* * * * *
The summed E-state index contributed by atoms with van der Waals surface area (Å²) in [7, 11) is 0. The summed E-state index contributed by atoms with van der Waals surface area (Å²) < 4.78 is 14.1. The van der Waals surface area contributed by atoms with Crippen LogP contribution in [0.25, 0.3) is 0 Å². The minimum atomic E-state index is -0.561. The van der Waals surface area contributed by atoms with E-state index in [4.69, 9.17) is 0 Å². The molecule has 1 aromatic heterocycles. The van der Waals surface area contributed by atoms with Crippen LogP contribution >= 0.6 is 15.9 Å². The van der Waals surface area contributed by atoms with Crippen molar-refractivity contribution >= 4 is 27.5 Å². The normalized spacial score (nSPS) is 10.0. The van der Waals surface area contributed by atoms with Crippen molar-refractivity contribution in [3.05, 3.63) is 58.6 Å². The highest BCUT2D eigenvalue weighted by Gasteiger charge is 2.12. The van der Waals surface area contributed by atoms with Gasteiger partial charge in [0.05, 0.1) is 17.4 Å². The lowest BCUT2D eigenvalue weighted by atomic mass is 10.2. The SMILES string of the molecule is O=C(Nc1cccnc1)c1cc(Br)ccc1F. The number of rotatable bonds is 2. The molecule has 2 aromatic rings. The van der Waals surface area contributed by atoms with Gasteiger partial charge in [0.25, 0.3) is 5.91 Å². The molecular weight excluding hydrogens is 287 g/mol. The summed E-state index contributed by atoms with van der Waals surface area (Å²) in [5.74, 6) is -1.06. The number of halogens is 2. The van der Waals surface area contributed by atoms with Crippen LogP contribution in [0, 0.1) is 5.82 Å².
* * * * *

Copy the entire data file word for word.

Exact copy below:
The summed E-state index contributed by atoms with van der Waals surface area (Å²) in [7, 11) is 0. The summed E-state index contributed by atoms with van der Waals surface area (Å²) < 4.78 is 14.1. The van der Waals surface area contributed by atoms with Crippen LogP contribution in [0.25, 0.3) is 0 Å². The minimum atomic E-state index is -0.561. The van der Waals surface area contributed by atoms with E-state index in [4.69, 9.17) is 0 Å². The molecule has 1 aromatic heterocycles. The van der Waals surface area contributed by atoms with Crippen LogP contribution >= 0.6 is 15.9 Å². The van der Waals surface area contributed by atoms with Crippen molar-refractivity contribution >= 4 is 27.5 Å². The normalized spacial score (nSPS) is 10.0. The van der Waals surface area contributed by atoms with Crippen molar-refractivity contribution in [3.05, 3.63) is 58.6 Å². The highest BCUT2D eigenvalue weighted by Gasteiger charge is 2.12. The van der Waals surface area contributed by atoms with Gasteiger partial charge in [0.05, 0.1) is 17.4 Å². The lowest BCUT2D eigenvalue weighted by atomic mass is 10.2. The SMILES string of the molecule is O=C(Nc1cccnc1)c1cc(Br)ccc1F. The number of rotatable bonds is 2. The molecule has 2 aromatic rings. The van der Waals surface area contributed by atoms with Gasteiger partial charge in [0.25, 0.3) is 5.91 Å². The molecular weight excluding hydrogens is 287 g/mol. The summed E-state index contributed by atoms with van der Waals surface area (Å²) in [5.74, 6) is -1.06. The number of halogens is 2. The van der Waals surface area contributed by atoms with Crippen LogP contribution in [0, 0.1) is 5.82 Å².